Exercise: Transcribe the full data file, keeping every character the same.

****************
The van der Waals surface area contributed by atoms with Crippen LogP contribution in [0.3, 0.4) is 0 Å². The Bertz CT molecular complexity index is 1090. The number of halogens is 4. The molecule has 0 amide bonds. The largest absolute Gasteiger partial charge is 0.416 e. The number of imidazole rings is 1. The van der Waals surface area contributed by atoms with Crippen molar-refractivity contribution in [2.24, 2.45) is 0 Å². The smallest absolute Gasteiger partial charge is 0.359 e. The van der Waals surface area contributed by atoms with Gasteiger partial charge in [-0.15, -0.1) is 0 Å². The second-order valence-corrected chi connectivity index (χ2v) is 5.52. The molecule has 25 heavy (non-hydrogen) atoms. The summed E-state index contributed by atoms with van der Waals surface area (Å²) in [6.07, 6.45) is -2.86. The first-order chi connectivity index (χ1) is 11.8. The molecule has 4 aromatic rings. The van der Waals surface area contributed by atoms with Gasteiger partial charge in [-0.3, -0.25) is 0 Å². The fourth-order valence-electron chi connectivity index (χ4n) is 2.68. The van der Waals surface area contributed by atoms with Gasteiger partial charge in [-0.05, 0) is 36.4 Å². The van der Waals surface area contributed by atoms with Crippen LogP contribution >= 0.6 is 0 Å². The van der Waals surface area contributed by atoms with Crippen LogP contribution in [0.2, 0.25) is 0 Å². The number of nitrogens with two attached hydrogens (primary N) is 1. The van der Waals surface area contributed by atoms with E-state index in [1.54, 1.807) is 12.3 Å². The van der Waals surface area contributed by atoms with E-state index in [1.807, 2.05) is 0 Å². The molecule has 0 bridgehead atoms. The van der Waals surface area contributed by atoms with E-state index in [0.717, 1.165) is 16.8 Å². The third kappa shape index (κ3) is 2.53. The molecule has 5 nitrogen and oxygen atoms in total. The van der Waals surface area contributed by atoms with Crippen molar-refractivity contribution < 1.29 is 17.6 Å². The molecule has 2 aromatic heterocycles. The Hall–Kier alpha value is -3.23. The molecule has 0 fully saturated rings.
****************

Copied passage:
The van der Waals surface area contributed by atoms with Crippen LogP contribution in [0.3, 0.4) is 0 Å². The Bertz CT molecular complexity index is 1090. The number of halogens is 4. The molecule has 0 amide bonds. The largest absolute Gasteiger partial charge is 0.416 e. The number of imidazole rings is 1. The van der Waals surface area contributed by atoms with Crippen molar-refractivity contribution in [2.24, 2.45) is 0 Å². The smallest absolute Gasteiger partial charge is 0.359 e. The van der Waals surface area contributed by atoms with Gasteiger partial charge in [-0.15, -0.1) is 0 Å². The second-order valence-corrected chi connectivity index (χ2v) is 5.52. The molecule has 25 heavy (non-hydrogen) atoms. The summed E-state index contributed by atoms with van der Waals surface area (Å²) in [6.07, 6.45) is -2.86. The first-order chi connectivity index (χ1) is 11.8. The molecule has 4 aromatic rings. The van der Waals surface area contributed by atoms with Gasteiger partial charge in [-0.3, -0.25) is 0 Å². The fourth-order valence-electron chi connectivity index (χ4n) is 2.68. The van der Waals surface area contributed by atoms with Gasteiger partial charge in [-0.05, 0) is 36.4 Å². The van der Waals surface area contributed by atoms with Crippen LogP contribution >= 0.6 is 0 Å². The van der Waals surface area contributed by atoms with Crippen LogP contribution in [0.2, 0.25) is 0 Å². The number of nitrogens with two attached hydrogens (primary N) is 1. The van der Waals surface area contributed by atoms with E-state index in [1.54, 1.807) is 12.3 Å². The van der Waals surface area contributed by atoms with E-state index in [1.807, 2.05) is 0 Å². The molecule has 0 bridgehead atoms. The van der Waals surface area contributed by atoms with E-state index in [0.717, 1.165) is 16.8 Å². The third kappa shape index (κ3) is 2.53. The molecule has 5 nitrogen and oxygen atoms in total. The van der Waals surface area contributed by atoms with Crippen molar-refractivity contribution < 1.29 is 17.6 Å². The molecule has 2 aromatic heterocycles. The Hall–Kier alpha value is -3.23. The molecule has 0 fully saturated rings.